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J Am Acad Child Adolesc Psychiatry. 2003 Oct;42(10):1203-11.

The British Child and Adolescent Mental Health Survey 1999: the prevalence of DSM-IV disorders.

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1
Department of Child and Adolescent Psychiatry, Institute of Psychiatry, Denmark Hill, London SE58AF, England. t.ford@iop.kcl.ac.uk

Abstract

OBJECTIVE:

To describe the prevalence of DSM-IV disorders and comorbidity in a large population-based sample of British children and adolescents.

METHOD:

Using a one-phase design, 10,438 children were assessed using the Development and Well-Being Assessment (DAWBA), a structured interview with verbatim reports reviewed by clinicians so that information from parents, teachers, and children was combined in a manner that emulated the clinical process. The authors' analysis examined comorbidity and the influence of teacher reports.

RESULTS:

The overall prevalence of DSM-IV disorders was 9.5% (95% confidence interval 8.8-10.1%), but 2.1% of children were assigned "not otherwise specified" rather than operationalized diagnoses. After adjusting for the presence of a third disorder, there was no longer significant comorbidity between anxiety and conduct disorder or attention-deficit/hyperactivity disorder (ADHD), or between depression and oppositional defiant disorder. A comparison of the disorders in children with and without teacher reports suggested that the prevalence of conduct disorders and ADHD would be underestimated in the absence of teacher information.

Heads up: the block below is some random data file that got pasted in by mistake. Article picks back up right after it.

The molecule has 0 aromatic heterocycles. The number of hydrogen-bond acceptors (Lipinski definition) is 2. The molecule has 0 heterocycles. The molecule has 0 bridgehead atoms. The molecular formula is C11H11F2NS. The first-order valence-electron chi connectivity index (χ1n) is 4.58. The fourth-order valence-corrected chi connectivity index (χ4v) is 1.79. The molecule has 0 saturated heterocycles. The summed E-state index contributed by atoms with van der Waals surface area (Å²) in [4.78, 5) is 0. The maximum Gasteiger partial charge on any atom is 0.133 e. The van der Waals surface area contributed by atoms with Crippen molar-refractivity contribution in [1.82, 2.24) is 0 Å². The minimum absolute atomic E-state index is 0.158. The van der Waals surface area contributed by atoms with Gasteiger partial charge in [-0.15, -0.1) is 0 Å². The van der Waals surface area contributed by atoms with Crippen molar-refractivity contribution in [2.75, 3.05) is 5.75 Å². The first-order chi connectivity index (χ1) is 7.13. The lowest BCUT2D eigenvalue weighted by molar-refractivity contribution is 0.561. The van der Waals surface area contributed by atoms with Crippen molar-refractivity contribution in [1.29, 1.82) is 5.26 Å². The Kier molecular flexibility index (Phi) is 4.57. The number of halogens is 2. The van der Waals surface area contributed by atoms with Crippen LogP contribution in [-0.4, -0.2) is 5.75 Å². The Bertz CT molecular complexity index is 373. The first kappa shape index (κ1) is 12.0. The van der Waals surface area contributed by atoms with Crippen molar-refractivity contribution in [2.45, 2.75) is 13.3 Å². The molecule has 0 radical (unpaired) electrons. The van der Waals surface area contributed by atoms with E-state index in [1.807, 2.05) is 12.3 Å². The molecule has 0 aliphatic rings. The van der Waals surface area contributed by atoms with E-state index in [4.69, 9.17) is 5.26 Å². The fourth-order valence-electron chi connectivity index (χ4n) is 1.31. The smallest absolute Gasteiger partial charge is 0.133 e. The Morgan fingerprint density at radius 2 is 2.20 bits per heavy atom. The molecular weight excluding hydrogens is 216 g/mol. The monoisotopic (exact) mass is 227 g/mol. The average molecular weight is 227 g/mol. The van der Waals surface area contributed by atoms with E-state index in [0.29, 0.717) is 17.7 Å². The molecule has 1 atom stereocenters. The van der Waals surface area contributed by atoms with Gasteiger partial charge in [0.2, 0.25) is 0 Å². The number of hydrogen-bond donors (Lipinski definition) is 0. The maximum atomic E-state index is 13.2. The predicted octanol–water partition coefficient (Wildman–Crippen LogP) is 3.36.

CONCLUSIONS:

Roughly 1 in 10 children have at least one DSM-IV disorder, involving a level of distress or social impairment likely to warrant treatment. Comorbidity reported between some childhood diagnoses may be due to the association of both disorders with a third. Diagnoses of conduct disorder and ADHD may be missed if information is not sought from teachers about children's functioning in school.

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